That’s all.

Funnily enough, there is an additional library scene in the Swedish version, when Lisbeth and Mikael research newspaper reports of earlier murders; the scene occurs a little more than halfway through the 2 1/2 hour running time. The library in that scene is obviously a public library, but alas, no librarian appears — not even in the background. It’s interesting to note that in the American version, the research of earlier murders is handled remotely, as Lisbeth gets to show off her research skills — and mastery of Boolean logic! — to track down online police and newspaper accounts of earlier murders.

Screenshot from The Girl with the Dragon Tattoo (2009)
Research in the library… without a librarian

Although I bemoan the lost opportunity of another LINDGREN glare, I can understand why the character was dropped. The plot doesn’t lose anything major by axing the reel librarian character, although it was useful to know in the book (and American film version) that Martin Vangar was using LINDGREN as a way to keep tabs on Lisbeth’s whereabouts; this added another layer of awareness as the net tightened. However, the shorter and simpler archives scene in the Swedish version helps to amp up the pace toward the final third of the film. (By contrast, David Fincher spun out the archives scene in his version to add tension, which also worked.)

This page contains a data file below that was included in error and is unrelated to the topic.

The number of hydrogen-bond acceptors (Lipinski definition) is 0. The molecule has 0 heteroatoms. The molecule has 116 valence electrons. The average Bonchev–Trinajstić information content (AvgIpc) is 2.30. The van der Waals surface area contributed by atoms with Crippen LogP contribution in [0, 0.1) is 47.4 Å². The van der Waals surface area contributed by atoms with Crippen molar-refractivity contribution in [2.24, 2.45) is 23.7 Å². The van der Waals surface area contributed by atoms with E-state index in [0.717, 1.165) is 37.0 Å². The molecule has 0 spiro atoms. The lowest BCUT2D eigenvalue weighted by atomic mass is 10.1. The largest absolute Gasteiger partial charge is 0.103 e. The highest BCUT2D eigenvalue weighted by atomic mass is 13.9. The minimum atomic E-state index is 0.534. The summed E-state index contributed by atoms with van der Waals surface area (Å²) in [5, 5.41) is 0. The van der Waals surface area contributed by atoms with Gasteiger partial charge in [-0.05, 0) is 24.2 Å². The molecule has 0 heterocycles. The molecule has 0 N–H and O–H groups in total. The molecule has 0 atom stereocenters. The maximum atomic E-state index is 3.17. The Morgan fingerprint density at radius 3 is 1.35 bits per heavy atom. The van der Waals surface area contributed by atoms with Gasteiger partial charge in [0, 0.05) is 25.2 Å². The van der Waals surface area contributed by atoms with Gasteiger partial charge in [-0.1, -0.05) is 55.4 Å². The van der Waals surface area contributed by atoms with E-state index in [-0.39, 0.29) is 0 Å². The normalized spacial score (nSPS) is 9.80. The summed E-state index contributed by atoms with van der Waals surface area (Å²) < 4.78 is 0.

Librarian/archivist character name:


  • The book (2005):  Bodil Lindgren — we get her first name!
  • Swedish film version (2009):  N/A
  • American film version (2011):  Lindgren

Archives access:


  • The book (2005):  Lindgren is unhappy about giving Lisbeth access, “but Herr Frode had given her instructions that could not be misinterpreted. This slip of a girl was to be free to look at anything she pleased.”
  • Swedish film version (2009):  Frode, Henrik Vangar’s lawyer, personally introduces Lisbeth to the archives.
  • American film version (2011):  Lindgren tries to lock up. When Lisbeth resists and requires access to locked records, she tells Lindgren to “call Frode.”

Character references by Martin Vangar:


  • The book (2005):  “archives manager”
  • Swedish film version (2009):  N/A
  • American film version (2011):  “archives manager”